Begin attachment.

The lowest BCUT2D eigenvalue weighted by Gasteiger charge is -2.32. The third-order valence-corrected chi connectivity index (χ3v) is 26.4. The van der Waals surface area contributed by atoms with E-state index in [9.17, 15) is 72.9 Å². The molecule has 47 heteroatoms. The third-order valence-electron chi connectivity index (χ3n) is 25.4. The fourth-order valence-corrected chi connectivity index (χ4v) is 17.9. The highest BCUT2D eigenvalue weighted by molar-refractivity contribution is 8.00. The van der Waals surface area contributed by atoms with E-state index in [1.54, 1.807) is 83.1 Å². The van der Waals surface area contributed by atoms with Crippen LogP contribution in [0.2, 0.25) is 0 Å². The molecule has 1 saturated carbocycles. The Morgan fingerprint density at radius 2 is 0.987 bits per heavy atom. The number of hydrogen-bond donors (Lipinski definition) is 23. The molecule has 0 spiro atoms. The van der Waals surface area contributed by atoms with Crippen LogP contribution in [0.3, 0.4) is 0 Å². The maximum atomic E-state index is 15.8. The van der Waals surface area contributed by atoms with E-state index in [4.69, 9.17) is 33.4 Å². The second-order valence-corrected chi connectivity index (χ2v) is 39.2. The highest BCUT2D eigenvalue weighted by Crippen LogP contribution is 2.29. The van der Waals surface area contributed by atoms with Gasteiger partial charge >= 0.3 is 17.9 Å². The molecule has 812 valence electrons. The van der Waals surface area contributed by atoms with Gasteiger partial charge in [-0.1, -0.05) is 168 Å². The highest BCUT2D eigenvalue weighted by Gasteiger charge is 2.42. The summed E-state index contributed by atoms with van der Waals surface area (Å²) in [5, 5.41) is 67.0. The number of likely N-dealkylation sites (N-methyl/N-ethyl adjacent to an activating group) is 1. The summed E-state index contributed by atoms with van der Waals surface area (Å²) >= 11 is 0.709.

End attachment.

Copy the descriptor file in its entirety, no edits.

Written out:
The lowest BCUT2D eigenvalue weighted by Gasteiger charge is -2.32. The third-order valence-corrected chi connectivity index (χ3v) is 26.4. The van der Waals surface area contributed by atoms with E-state index in [9.17, 15) is 72.9 Å². The molecule has 47 heteroatoms. The third-order valence-electron chi connectivity index (χ3n) is 25.4. The fourth-order valence-corrected chi connectivity index (χ4v) is 17.9. The highest BCUT2D eigenvalue weighted by molar-refractivity contribution is 8.00. The van der Waals surface area contributed by atoms with E-state index in [1.54, 1.807) is 83.1 Å². The van der Waals surface area contributed by atoms with Crippen LogP contribution in [0.2, 0.25) is 0 Å². The molecule has 1 saturated carbocycles. The Morgan fingerprint density at radius 2 is 0.987 bits per heavy atom. The number of hydrogen-bond donors (Lipinski definition) is 23. The molecule has 0 spiro atoms. The van der Waals surface area contributed by atoms with Crippen LogP contribution in [0.3, 0.4) is 0 Å². The maximum atomic E-state index is 15.8. The van der Waals surface area contributed by atoms with E-state index in [4.69, 9.17) is 33.4 Å². The second-order valence-corrected chi connectivity index (χ2v) is 39.2. The highest BCUT2D eigenvalue weighted by Crippen LogP contribution is 2.29. The van der Waals surface area contributed by atoms with Gasteiger partial charge >= 0.3 is 17.9 Å². The molecule has 812 valence electrons. The van der Waals surface area contributed by atoms with Gasteiger partial charge in [-0.1, -0.05) is 168 Å². The highest BCUT2D eigenvalue weighted by Gasteiger charge is 2.42. The summed E-state index contributed by atoms with van der Waals surface area (Å²) in [5, 5.41) is 67.0. The number of likely N-dealkylation sites (N-methyl/N-ethyl adjacent to an activating group) is 1. The summed E-state index contributed by atoms with van der Waals surface area (Å²) >= 11 is 0.709.